And in the days ahead, we will get to the particular decrees of Paul VI. Sacrum Diaconatus Ordinem contains thirty-six numbered sections, covering the question of having deacons or not, requirements for entry into this order, intellectual and spiritual formation, married and older men, the “care and feeding” of deacons, their ministries, relationship with the bishop, and even what they are to wear.
Any comments as we commence into a close look at Catholic deacons?
Thanks for linking to that Times piece. I was aware of the syncretistic difficulties faced in the Indian regions of Latin America, but I wasn’t yet aware of some of the hierarchical complications. It really seems curious to me that Rome would go so far as to begin devouring the offspring its own regulations bore. Jeronimo Gomez seems like a delightful man, and his bewilderment that men can “make judgments about the work of other men from so far away” is spot on.
Since it was referenced in the article, I’m yet unsure of what I think about deaconesses. The biblical verses in question seem ambiguous as to whether the women mentioned are mere collaborators or truly ordained, and I don’t know that the theological question is settled as to whether the ordination conferred on deacons is one unique to that order and therefore possibly admitting of women candidates, or if it has some share in the charism of priesthood, in which case Ordinatio sacerdotalis would apply.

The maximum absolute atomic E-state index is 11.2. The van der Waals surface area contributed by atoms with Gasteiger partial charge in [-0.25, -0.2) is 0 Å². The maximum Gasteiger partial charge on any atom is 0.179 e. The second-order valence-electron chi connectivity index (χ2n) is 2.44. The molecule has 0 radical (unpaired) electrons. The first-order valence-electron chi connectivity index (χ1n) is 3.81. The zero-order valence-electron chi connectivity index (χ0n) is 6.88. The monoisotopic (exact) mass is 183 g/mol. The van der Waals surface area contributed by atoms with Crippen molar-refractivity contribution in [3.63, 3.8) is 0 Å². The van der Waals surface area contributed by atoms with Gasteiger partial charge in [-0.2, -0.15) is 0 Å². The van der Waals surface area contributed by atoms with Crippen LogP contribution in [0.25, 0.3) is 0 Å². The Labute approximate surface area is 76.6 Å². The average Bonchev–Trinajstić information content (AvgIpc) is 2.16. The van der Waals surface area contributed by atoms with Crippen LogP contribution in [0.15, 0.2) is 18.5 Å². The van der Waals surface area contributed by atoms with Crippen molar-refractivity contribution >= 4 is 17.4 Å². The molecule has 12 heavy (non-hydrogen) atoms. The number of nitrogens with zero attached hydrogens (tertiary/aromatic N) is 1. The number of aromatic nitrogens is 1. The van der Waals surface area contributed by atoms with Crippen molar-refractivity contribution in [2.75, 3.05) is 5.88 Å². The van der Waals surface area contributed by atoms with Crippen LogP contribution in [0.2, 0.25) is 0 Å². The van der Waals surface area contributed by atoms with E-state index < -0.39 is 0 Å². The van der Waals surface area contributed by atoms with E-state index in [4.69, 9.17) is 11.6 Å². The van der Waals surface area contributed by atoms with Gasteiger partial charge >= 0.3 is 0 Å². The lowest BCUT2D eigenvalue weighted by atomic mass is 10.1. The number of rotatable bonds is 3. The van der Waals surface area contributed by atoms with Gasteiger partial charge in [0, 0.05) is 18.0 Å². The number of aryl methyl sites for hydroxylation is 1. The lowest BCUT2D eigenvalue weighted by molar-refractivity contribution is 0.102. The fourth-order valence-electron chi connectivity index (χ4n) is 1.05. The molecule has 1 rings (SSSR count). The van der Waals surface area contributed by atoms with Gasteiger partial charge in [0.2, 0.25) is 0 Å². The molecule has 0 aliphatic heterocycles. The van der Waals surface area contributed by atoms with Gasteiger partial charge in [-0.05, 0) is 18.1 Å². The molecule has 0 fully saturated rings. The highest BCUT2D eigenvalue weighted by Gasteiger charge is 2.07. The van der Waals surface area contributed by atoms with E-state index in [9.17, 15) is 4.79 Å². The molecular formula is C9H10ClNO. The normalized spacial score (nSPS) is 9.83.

In such difficult questions, I have to work hard to set aside my prejudices and sympathies and at least try to ascertain what the mind of the Church is here (of course, I don’t mean “the Church” to be synonymous with Rome. I think you get that, though). I know there is, somewhere, a body of literature on this, but I’ve not yet begun to dig below the topsoil. I haven’t read either of these two documents in their entirety, so maybe it’s mentioned there and I’m just ignorant.
Looking forward to the discussion. And is that St. Stephen?
Stephen, yes, painted by Giotto.
An interesting article you linked to, Todd. I wish it gave more of Rome’s opinion in the matter, and less crazy speculation.
You made a good point about the growth of evangelicalism in the region. Somehow I doubt that many of the Protestant missionaries kidnap government bureaucrats, or espouse liberation theology, or practise much syncretism. I guess I’d be engaging in crazy speculation myself if I were to wonder whether Rome may want the church in San Cristóbal de las Casas to emulate some of the successes of these missionaries.